Zubby Newsletter #37: Off The Cuff

It’s the Dungeon Master’s World – We’re Just Trying to Survive It

In my previous newsletter I mentioned that in 2024 I’ll be at a pair of tabletop gaming events in Wisconsin celebrating 50 years of Dungeons & Dragons. I’m looking to run some old school games at those shows so, with that in mind, I pulled together an impromptu Advanced Dungeons & Dragons 1st edition character roll-up and game session with a few friends to refresh my brain on the old rules and gameplay.

There were D&D books before these ones, but for many
first edition gamers this is where the journey began.

(Three and a half years ago, I dug back into the original D&D B/X box sets while co-writing the Stranger Things and Dungeons & Dragons mini-series with Jody Houser and that stirred up a ton of gaming nostalgia from my youth, but I didn’t actually get a chance to re-run the game at the time.)

This quick session was a lot of fun, as expected, but it also reminded me of a crucial part of the original TTRPG experience-

Dungeon Master Fiat Is Everything in 1st Edition D&D

In books and fanzines there was always talk of the DM being “god” at the table, and I’d honestly forgotten how much that was actually the case. The old rules are specific about certain stats or limitations (the level limits for race-class character combinations, for example, or the percentage chance a character can bend the iron bars of a prison cell), but there is very little in terms of using character abilities, skill checks, or specific combat maneuvers as we think of them in modern gaming. Almost all old school dungeon delving is an off the cuff Player VS DM negotiation made in the moment.

“Can I talk these goblins out of a fight?” Maybe. Tell me what you say to them – how you try to bribe or intimidate them. I’ll decide if they’re convinced or make an arbitrary roll behind the DM screen and tell you what happens.

“Can I step in front of the Magic-User to keep them from getting hit by the goblins?” Yes. You’re an armored Cleric with a shield and they’re close by, so that makes sense.

“There was livestock in the equipment shopping list, so I bought a goat. Is that okay?” It’s your starting gold. Spend it however you want.

“Can my pet goat bite a goblin?” Why not? Make an attack roll and we’ll see what happens.

Seeing it all again through the old school lens, I was reminded just how much of the game hung completely on the Dungeon Master saying ‘yes’‘no’ or ‘roll this die and let’s see’ instead of absolutely codified combat or social skill checks that try to cover every eventuality.

I know technically that holds true for every edition of every tabletop RPG (groups can make or break any rule at the table they like), but the “we’re just making this up as we go along” quality feels really laid bare in the original rules, even more than I remembered.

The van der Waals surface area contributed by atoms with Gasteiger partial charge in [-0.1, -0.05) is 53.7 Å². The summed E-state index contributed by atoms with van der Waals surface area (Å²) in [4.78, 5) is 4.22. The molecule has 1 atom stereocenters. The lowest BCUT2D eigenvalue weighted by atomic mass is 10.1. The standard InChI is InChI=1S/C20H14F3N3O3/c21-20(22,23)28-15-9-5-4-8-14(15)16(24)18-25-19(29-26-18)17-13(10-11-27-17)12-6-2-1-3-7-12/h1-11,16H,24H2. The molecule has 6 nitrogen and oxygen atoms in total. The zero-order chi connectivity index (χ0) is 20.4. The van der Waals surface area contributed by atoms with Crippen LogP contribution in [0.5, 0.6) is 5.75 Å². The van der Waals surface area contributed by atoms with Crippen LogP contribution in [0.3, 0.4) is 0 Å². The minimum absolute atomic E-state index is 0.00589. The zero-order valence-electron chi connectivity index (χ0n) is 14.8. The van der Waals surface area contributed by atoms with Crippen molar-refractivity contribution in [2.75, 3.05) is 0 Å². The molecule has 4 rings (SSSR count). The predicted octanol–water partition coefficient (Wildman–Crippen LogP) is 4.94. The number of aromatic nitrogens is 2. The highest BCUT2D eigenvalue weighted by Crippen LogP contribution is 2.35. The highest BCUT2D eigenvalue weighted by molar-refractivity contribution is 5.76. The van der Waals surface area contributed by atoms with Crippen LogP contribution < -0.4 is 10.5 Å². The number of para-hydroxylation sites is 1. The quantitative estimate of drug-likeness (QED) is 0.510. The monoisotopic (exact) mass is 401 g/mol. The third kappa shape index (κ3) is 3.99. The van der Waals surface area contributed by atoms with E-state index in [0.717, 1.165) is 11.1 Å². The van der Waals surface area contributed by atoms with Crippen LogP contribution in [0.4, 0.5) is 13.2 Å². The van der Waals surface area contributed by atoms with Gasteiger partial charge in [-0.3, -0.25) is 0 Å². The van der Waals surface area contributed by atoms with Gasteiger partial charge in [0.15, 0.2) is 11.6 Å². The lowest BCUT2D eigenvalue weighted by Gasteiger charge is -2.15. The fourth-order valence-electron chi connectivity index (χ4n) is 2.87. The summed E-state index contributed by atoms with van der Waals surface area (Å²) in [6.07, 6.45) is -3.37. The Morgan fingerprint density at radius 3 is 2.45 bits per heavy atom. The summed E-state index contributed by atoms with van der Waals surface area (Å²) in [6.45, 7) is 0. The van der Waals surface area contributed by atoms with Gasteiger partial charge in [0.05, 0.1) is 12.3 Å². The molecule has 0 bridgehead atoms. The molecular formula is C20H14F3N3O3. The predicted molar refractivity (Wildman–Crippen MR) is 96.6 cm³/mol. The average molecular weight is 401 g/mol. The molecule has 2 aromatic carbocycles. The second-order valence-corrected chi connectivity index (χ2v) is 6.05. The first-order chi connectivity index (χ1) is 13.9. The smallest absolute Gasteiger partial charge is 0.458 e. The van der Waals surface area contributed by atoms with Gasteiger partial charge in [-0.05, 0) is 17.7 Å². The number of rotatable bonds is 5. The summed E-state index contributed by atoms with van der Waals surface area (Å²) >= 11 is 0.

Now that it’s all come flooding back, I need to figure out how much of that old school freeform DNA I want in this playtest game and these convention sessions – where I feel the dials should be tuned between ‘then’ and ‘now’. Wish me luck!

Speaking of D&D – Stacy, Andrew, and I spoke to James Grebey at Fatherly all about the Dungeons & Dragons Young Adventurer’s Guides series and how they engage kids and other new players to help them create their own characters and tell fun interactive stories in a group setting.

The Young Adventurer’s Guides also made Polygon’s list of “Best Gift Ideas for D&D Newcomers’.

Thrice Marked For Death, Twice Marked For Print

One day after release, Titan went back to press on CONAN THE BARBARIAN #5!

Retailer orders are due by December 4th and it will be in stores on December 27th. Liam Sharp‘s killer variant cover is in black & white for the 2nd printing.

This kind of release day rush sellout is unusual for a first issue and on an issue #5 it’s practically unheard of. I know I sound like a broken record on these reprint announcements but, seriously – Thank you so, so much.

I don’t think I’ve ever received so many messages or reviews for the fifth issue of a comic I’ve written before. We’re doing all we can to prove worthy of your support, enthusiasm, and that cover price, month after month.

Bound in Black Stone, Bound in Book Form

Conan the Barbarian Vol. 1: Bound in Black Stone arrives in collected trade paperback in February. If my constant chatter about it here didn’t convince you to get on board the single issues, now you can read issues #1-4 (and our prequel issue #0) in one sitting and see what all the excitement has been about.

If you’ve been collecting the issues every month, this will sit nicely on your bookshelf, or act as a perfect way to hook friends and family on our new era of Hyborian High Adventure.

All this to say – now is a great time to pre-order!

Links and Other Things

  • Animator Marc Hendry has a stellar video all about clean final line work in 2D animation that goes through the process using digital tools. The techniques here are solid gold. I have not seen a video that lays it out so clearly before, let alone one free online. If you’re an animator or animation fan, definitely check it out.
  • Back in January David Hines posited some interesting theories around a secondary character in John Milius’ Conan the Barbarian movie, and I recently saw the thread pop up on social media again. It’s a neat bit of analysis about characterization that exists beyond what we see on camera in the film.
  • I keep linking Matt Colville videos here on my newsletter because his topics are cogent and timely. His latest, a rundown of various editions of D&D that is part history, part advice, is bang-on and feels even more appropriate after running AD&D this week.


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